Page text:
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Cardinal Cormac Murphy-O'Connor's 'Pause for Thought' on St Patrick's Day

17/03/2015 11:01 am

Cardinal Cormac Murphy-O'Connor gives the homily at Bishop Mark O'Toole's Episcopal Ordination

This morning, Tuesday 17 March, the Feast of St Patrick, Cardinal Cormac Murphy-O'Connor contributed his Pause for Thought on The Chris Evans Show on BBC Radio 2. His reflection focuses on St Patrick and what we can learn from his humility and faithfulness. 

Pause for Thought

I met a friend last week and asked him if he had had an opportunity to watch the England-Ireland rugby match on 1 March.

I knew he had been abroad. "Yes", he said, "I found an Irish pub and watched it there". Irish pubs seem to be everywhere and so it seems are the countless millions of descendants of Irish people, like myself.

So today is St. Patrick’s Day and his feast is being celebrated all over the world. What do you know about him? Well, it is alleged that he was born in England, though there are many Welshmen who would dispute that. It's alleged that snakes were crawling all over Ireland and he banished them from the country. It is alleged that he confronted and confounded the Druids. It is alleged, no, I think it is true, that one day he picked up a three-leafed plant called a shamrock to illustrate the Christian belief in what we call the Holy Trinity, that God is not only God, God is Father, Son and Holy Spirit. He is Love.

It seems to me that of all the patron saints of the different countries, St. Patrick has an undying appeal, especially of course in Ireland, but also elsewhere. I want to suggest that when Patrick was swept off into slavery at the age of sixteen, he suffered what we would call now a sort of trauma from which, in a sense, he never quite recovered. As a result, Patrick always thought of himself, even as an old man and a bishop, as being utterly helpless, utterly defenceless, utterly abandoned. That is why we feel a terrific sympathy with Patrick; his humility was so sincere and it is expressed in everything he wrote and everything he did.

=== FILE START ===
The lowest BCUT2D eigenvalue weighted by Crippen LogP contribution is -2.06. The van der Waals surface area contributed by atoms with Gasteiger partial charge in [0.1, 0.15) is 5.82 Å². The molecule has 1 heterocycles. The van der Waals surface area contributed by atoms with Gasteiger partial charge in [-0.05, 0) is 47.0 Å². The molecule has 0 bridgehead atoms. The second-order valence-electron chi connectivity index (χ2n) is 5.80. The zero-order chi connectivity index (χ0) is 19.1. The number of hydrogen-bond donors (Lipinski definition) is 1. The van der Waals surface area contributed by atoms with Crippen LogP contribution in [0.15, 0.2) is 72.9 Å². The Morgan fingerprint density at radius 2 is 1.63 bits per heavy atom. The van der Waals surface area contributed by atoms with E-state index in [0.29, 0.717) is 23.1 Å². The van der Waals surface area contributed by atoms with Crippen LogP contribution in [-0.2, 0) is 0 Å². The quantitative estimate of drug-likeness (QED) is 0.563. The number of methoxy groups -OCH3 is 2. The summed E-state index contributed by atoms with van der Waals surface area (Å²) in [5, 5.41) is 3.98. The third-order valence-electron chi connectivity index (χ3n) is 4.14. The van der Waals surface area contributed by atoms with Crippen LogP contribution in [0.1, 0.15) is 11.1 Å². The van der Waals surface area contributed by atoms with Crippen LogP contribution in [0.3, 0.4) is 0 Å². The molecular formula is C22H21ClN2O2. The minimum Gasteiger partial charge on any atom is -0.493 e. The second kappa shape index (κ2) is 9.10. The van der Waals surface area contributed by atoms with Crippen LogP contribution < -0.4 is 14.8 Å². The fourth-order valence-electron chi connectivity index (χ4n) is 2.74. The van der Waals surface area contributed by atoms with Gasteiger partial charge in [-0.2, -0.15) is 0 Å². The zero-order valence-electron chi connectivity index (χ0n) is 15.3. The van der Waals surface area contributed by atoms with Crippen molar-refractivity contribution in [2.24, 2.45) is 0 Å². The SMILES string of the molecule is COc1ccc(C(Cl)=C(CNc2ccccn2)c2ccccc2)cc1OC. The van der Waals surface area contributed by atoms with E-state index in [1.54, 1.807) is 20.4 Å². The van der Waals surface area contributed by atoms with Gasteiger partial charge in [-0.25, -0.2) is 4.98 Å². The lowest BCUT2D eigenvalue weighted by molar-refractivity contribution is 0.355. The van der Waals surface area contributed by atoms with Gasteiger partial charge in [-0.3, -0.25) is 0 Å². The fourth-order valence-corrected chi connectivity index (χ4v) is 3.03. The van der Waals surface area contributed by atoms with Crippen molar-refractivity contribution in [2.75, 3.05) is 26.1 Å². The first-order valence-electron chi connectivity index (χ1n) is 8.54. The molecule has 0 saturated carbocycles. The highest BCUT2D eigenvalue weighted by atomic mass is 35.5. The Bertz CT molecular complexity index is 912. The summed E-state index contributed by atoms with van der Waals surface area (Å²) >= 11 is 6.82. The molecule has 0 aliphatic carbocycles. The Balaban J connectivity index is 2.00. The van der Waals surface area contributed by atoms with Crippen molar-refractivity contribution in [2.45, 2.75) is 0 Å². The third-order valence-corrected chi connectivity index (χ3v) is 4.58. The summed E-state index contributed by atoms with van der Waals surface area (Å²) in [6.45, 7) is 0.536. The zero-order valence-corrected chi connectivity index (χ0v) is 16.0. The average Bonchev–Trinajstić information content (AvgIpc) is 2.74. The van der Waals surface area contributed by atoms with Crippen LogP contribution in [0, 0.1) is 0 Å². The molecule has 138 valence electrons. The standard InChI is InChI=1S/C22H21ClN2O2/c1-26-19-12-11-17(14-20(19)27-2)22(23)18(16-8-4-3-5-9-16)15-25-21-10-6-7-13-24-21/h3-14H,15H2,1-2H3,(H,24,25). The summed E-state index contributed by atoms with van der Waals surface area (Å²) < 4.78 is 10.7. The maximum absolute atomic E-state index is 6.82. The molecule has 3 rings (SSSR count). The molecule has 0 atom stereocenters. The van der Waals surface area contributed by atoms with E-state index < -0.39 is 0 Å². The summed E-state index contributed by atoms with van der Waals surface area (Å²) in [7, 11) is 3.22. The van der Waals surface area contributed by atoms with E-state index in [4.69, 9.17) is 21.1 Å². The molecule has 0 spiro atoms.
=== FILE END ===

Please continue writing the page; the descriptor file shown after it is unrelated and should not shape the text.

Again and again, he brings out his own sense of inadequacy, always turning to the strength given him by God. Patrick was very, very human and his trust was not in himself but in the God who called him.

The message for me from Patrick is not only his example of prayer but also his humility. So my thought today is really to remember Patrick’s humility and ask him for something of it for ourselves.

We often feel, and perhaps should feel, that we are weak and unable to cope in different ways, so let us realise that humility is a great virtue because it means we don’t depend totally on ourselves and that we are always in the need of the help, the love, the support of other people. I would also say that we also need the help of God.

Cardinal Cormac Murphy-O'Connor
Archbishop Emeritus of Westminster